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As World War II veterans fade away, the impulse grows to honor these heroes while we can. That impulse suffuses but also subverts Victory Remembered, a one-hour homage to bravery and international cooperation hiding inside a meandering two-hour exercise. Too much in love with his material, producer and director Les Owen sabotages his subject with redundancy and digression, excusable only on grounds of noble intent. Owen’s topic is the First Special Service Force (FSSF), an all-volunteer commando unit German foes have nicknamed the “Black Devils”—more famously known as The Devil’s Brigade——for their burnt-cork camouflage and facility with stilettos. These tough, valorous Canadian and American troops left blood, dead buddies, and liberated Italian and French civilians across southern Europe.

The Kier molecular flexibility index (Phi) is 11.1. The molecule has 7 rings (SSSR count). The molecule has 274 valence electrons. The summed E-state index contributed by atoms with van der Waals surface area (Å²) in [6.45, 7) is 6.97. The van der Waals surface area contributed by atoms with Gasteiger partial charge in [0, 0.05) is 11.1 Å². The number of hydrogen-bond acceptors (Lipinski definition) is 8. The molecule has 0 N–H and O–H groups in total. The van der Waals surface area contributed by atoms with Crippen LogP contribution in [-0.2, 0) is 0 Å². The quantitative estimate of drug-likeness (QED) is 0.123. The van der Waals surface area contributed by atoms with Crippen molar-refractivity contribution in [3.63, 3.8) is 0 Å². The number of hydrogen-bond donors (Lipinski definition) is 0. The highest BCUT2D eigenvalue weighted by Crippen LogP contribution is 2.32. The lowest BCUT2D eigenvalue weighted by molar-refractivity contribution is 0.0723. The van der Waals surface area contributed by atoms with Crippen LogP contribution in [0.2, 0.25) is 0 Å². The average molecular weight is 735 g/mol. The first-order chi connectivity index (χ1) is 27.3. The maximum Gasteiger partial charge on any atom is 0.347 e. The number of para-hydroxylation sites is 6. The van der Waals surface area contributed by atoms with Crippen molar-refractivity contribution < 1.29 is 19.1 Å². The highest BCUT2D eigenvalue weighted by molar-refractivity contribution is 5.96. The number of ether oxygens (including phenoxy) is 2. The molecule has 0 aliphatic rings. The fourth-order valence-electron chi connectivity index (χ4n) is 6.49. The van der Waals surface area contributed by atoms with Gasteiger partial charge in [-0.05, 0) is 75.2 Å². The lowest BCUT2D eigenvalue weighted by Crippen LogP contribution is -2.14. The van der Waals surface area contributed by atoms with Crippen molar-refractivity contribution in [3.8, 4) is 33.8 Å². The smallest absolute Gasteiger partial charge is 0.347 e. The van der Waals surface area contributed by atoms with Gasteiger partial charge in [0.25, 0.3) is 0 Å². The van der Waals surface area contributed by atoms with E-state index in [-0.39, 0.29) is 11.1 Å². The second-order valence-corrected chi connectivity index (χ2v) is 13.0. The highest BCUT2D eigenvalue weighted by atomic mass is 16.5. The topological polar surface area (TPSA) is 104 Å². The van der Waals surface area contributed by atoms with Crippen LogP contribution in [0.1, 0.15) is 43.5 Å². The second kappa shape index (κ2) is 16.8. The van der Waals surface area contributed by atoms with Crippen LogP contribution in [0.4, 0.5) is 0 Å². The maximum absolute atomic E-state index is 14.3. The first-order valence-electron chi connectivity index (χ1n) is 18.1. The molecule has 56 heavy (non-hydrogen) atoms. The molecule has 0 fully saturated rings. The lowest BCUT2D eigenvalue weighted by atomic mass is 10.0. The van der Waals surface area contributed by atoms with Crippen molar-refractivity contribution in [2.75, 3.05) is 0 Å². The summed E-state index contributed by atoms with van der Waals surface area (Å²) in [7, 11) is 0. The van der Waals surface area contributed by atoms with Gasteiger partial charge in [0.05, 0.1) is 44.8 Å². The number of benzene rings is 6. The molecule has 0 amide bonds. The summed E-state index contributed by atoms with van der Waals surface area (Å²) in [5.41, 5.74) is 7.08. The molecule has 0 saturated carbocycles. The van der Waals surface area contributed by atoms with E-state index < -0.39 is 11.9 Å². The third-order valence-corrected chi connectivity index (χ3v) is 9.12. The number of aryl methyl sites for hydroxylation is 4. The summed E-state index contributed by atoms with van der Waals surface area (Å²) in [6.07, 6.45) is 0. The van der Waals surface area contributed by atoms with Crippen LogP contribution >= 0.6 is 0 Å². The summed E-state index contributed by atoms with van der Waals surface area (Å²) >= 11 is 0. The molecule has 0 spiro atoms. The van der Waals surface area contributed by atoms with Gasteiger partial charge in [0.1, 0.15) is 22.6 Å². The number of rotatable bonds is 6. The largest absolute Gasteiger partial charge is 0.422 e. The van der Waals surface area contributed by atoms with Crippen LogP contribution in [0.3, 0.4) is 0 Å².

The film’s brightest presence is Eugene Gutierrez (right), a Texas-born radioman and one of the few surviving Black Devils healthy enough to participate in a tour the filmmakers chronicled; he also makes a post-credits cameo well worth the wait. Victory’s most telling line comes from a Frenchman listening as a commando’s heir describes monuments the old man built to the FSSF around his native Nice. “Make it quick,” says Raymond Gatti. “Because I’m 93.”

Michael Dolan is the editor of World War II’s sister publication, American History.

This review was originally published in the September/October 2016 issue of World War II magazine. Subscribe here.